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Distributed by Grasshopper Films, 12 East 32nd St., 4th Floor, New York, NY 10016
Produced by Michael Almereyda, Wes Anderson, and David Brendel
Directed by Michael Almereyda
DVD , color, 89 min.
College - General Adult
Actors, Biography, Film History, Screenwriters

Reviewed by Andy Horbal, University of Maryland Libraries

Date Entered: 1/12/2018

It is only natural that last year’s release of Blade Runner 2049 would have brought with it renewed interest in its screenwriter Hampton Fancher. After all, there’s something inherently fascinating about the idea of a “one-hit wonder,” a description that, based on his IMDB page, seems to fit Fancher to a T: although his filmography begins with a slew of small acting roles, nothing much appears on it between the release of the first Blade Runner movie (which he also wrote the screenplay to) in 1982 and its sequel 35 years later. What perhaps is surprising is that there could be enough of a story here to support an entire feature-length film. Sure enough, Escapes worryingly begins with a rambling, 15 minute-long tale about a time Fancher tried to get money back from an ex-boyfriend of the actress Teri Garr, whom he used to date. While the narrative itself is mundane, though, the wall-to-wall film and television clips that accompany it suggest that director Michael Almereyda has something else in mind other than a standard-issue biographical documentary.

The mystery deepens with the next section, titled “The Brain Eaters,” which employs nearly the opposite approach in recounting Fancher’s early life, from his birth in 1938 until his divorce from his second wife, the actress Sue Lyon, in 1964. In contrast to the one that Escapes begins with, this story has an epic sweep: we learn that Fancher was arrested for gang fighting and grand theft auto at the age of 15; that he ran away from home the next year and took a freighter from Galveston, Texas to Barcelona, Spain to become a flamenco dancer; that on his way back to the United States he was invited to dinner by Marlon Brando and Salvador Dali; that he was threatened at gunpoint after having an affair with a policeman’s wife; that he also lived briefly lived with a “schizophrenic lingerie model”; and that his movie career started when actor/director Bruno VeSota spotted him walking down the street and shouted to him, “Hey, wolfboy, want to be in a movie?,” leading to an uncredited appearance in the indie horror film The Brain Eaters. These fantastical events are presented in a series of 59 title cards punctuated only briefly by archival photographs, films clips, and comic panels, as though nothing short of a big-budget biopic could do justice to such a life, so why bother trying?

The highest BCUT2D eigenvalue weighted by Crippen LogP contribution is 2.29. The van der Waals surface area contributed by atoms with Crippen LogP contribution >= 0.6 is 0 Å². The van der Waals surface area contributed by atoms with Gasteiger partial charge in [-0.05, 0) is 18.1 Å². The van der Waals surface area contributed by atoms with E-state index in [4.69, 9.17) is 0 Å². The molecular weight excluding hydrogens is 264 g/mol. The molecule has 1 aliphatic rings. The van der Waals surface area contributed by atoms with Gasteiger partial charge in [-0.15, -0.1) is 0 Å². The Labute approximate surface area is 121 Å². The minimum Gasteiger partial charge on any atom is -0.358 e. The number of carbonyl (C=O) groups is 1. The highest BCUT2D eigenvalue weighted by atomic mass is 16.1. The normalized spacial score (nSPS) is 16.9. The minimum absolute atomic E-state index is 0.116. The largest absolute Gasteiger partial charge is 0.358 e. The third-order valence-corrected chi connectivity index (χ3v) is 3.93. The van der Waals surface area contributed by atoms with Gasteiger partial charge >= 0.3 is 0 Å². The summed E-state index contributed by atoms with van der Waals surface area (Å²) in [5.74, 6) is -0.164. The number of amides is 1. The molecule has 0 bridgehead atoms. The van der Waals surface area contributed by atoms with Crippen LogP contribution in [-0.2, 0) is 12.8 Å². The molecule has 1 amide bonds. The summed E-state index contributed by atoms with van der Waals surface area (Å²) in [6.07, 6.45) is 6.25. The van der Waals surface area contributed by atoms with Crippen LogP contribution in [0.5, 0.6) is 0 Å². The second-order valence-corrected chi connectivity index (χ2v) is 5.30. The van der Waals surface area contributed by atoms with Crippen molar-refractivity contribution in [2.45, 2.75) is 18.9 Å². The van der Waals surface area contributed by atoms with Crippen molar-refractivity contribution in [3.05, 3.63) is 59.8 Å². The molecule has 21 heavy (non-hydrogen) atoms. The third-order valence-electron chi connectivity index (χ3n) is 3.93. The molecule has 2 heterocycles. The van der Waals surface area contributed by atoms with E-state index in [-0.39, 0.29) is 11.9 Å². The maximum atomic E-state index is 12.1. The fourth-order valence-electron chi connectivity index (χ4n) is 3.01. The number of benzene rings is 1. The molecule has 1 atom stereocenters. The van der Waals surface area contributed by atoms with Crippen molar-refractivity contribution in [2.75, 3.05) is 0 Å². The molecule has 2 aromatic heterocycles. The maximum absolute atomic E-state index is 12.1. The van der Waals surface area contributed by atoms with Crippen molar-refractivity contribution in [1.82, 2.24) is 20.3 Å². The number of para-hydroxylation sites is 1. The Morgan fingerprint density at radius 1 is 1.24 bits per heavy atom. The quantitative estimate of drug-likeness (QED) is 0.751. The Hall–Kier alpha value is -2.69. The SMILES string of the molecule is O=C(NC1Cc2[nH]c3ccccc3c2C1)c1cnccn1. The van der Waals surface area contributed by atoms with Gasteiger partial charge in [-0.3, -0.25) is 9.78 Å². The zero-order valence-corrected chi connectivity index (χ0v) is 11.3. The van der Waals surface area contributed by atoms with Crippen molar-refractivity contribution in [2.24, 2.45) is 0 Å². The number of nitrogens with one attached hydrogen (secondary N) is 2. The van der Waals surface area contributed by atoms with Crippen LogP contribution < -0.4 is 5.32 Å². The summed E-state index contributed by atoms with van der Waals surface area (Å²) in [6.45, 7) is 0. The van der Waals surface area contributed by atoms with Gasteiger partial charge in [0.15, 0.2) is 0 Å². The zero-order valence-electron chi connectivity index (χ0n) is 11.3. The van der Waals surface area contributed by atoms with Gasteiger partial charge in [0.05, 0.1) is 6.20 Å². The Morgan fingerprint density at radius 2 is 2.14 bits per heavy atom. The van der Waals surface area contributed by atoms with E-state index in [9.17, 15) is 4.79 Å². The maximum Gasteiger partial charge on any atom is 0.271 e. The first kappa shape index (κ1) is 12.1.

Gradually, a method emerges to the madness: we realize that the chapter titles given to each section of the film are taken from movies and television programs that Fancher appeared in, and that the clips which begin appearing in abundance again in the third section (“It Was Always Fun For Me”) and pepper the rest of the film all feature Fancher and/or the other actors or actresses he’s talking about. All of this lends Escapes an almost experimental quality: it’s part collage film, part celebration of character actors as the unsung heroes of Hollywood, part meditation on the cause-and-effect relationship between an actor’s persona and the roles they play. It also likely explains why some less obviously relevant stories were included in the film (because they were compatible with the available footage).

The second half of the film is less formally inventive than the first, but may have more to offer to the fans of Blade Runner that constitute it’s most likely audience. Chapter five tells the tale of how Fancher came to meet Philip K. Dick, who denied his request to option the short story “Do Androids Dream of Electric Sheep?,” chapter six explains how he came to have the opportunity to turn it into a screenplay anyway after his close friend Brian Kelly purchases the rights at Fancher’s suggestion, and chapter seven is full of factoids and stories from the set that wouldn’t be out of place on a Blade Runner DVD extra. Unfortunately, for as interesting as some of the material in this last section is, it can’t help but weigh down a film that almost everywhere else feels like it’s on the verge of floating off into space.

Escapes ends with a coda about the word “duende,” which Fancher describes as a “very Spanish” concept which refers to “anything that has death in it and wants to live beyond its limits” and “something that’s crazy, that can’t be relied upon.” In other words, there's a certain nobility in failing because you stretched your limits and reached too far. Michael Almereyda doesn’t fully succeed in solving the puzzle of how to include enough content related to Blade Runner to satisfy viewers who wouldn’t otherwise be interested in a documentary about an obscure screenwriter while remaining true to his subject’s unconventional life, but that shouldn't detract from everything the film does achieve. Like Hampton Fancher himself, it has duende.